An "electric dog", the ancestor of phototropic self-directing robots, was designed in 1912, and then constructed by the USA researchers John Hammond, Jr. and Benjamin Miessner. Early discussions of this automatic device vividly illustrate the long-term connections between warfare technology and scientific investigations on the mechanistic modelling of adaptive and intelligent behaviours.
First, if the newborn, remote control radio-directed boats had been fitted with a device similar to an electric dog, these boats could automatically direct themselves toward enemy targets. Enthusiastic descriptions of this self-directing device were given in 1915 (during World War I), in connection with its possible applications as an "intelligent" weapon. Interestingly, the "intelligence" of this artifact, a so-called "dog of war", was chiefly attributed to the lack of emotional features hindering human operators, foreshadowing in this respect contemporary discussions about the alleged advantages of so-called "intelligent weapons".
Second, the epistemological significance of this self-directing robot was initially noted by biologist Jacques Loeb in 1918. He called the electric dog an "artificial heliotropic machine", and argued that the actual construction of such a machine supported his own theory of animal phototropism, insofar as a machine behaving like a living organism and organized as prescribed by a theory of that organism behaviour is a test for the theory's plausibility.
Epistemological and military motives of interest for automatic machines have been intertwined in major later developments too.
The method of testing behavioral theories through self-adapting machine models was called "synthetic method" by psychologist Kenneth Craik, who studied warfare applications of automatic machines in the early 1940's. The "synthetic method" has enjoyed increasing popularity in the explanation of animal and human behavior up to the present time. And the ethical implications of those machines were vigorously explored by founder of Cybernetics Norbert Wiener. It was another major conflict, World War II, "the deciding factor", as Wiener put it, for the development of cybernetic machines. Dissenting with AI pioneer Arthur Samuel, Wiener envisaged "disastrous consequences" of automatic and learning machines operating faster than human agents.
Similarly to what Wiener undertook in connection with cybernetic machinery, and physicists in connection with nuclear weapons, nowadays AI researchers and roboticists should go outside their technical communities, and make public opinion aware of dangers connected to warfare applications of their work, insofar as their specialized knowledge brings these dangers out in ways that are not evident for the general public. Actions of this sort are aptly illustrated by reference to machine learning, to what we call "AI-complete problems", and to the problem of ensuring normal functioning conditions for machines.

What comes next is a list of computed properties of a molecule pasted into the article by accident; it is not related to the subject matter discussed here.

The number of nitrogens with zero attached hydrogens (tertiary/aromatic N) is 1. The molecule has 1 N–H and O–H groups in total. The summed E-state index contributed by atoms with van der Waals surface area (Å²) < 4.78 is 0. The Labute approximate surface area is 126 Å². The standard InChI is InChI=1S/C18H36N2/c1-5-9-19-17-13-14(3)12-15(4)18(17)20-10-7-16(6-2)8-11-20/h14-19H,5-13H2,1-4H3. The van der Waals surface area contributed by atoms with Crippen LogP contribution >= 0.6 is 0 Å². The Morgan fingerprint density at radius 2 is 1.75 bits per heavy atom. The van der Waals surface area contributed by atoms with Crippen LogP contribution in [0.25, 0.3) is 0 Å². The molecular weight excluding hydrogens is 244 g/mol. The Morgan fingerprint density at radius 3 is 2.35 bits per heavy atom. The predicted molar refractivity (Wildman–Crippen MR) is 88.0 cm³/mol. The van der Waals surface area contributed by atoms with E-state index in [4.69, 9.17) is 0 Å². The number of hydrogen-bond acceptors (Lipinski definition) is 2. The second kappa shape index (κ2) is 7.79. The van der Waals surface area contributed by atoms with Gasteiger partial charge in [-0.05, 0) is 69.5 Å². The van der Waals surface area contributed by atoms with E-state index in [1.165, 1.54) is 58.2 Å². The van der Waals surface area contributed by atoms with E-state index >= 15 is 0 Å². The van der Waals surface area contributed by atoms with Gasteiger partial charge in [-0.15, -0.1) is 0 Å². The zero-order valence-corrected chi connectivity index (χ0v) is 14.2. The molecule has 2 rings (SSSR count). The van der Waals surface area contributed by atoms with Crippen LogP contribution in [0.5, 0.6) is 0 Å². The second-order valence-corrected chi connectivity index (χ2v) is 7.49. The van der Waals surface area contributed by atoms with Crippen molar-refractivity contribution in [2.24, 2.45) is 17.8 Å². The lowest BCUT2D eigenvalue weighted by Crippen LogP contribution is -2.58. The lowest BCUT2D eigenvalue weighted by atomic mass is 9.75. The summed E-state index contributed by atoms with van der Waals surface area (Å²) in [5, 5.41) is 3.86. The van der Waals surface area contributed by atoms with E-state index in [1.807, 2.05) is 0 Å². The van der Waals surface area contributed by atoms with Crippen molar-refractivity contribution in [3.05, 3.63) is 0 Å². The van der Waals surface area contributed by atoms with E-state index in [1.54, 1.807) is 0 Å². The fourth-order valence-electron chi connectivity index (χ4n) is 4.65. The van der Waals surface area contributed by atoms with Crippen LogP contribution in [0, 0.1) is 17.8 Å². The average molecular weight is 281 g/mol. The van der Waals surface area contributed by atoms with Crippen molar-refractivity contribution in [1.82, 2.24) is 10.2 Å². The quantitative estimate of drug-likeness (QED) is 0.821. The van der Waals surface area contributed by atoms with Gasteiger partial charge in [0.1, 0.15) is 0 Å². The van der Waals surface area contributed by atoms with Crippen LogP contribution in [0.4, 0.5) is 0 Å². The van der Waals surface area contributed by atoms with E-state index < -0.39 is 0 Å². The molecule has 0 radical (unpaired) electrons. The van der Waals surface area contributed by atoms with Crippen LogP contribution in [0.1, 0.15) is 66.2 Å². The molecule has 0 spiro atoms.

First, one would like to have a guarantee that after training on some tasks a robot will learn to behave as expected most of the time, without bringing about the "disastrous consequences" that Wiener contemplated in awe. But theoretical guarantees of this sort,-it is pointed out in connection with so-called supervised inductive learning-, are very hard to come.
Second, autonomous robotic agents envisaged in the framework of military research projects will have to solve "AI-complete problems", that is, problems whose correct solution paves the way to the solution of any other AI problem. Recognizing surrender gestures and telling bystanders apart from hostile agents are cases in point, as both require contextual disambiguation of gestures, understanding of emotional expressions, natural language interaction, real-time reasoning. Human-level performances on these tasks are a far cry from current AI research efforts.
Third, designers of AI and robotic mechanisms are careful to note that their systems are expected to work properly in normal task environments only. Tests are usually conducted in isolated experimental settings or by computer simulations based on theoretical models of task environments. The absence of unforeseen disturbing factors in complicated real environments, especially in erratic warfare scenarios, is often conjectured on this basis only, that is, without direct or extensive tests "in the wild".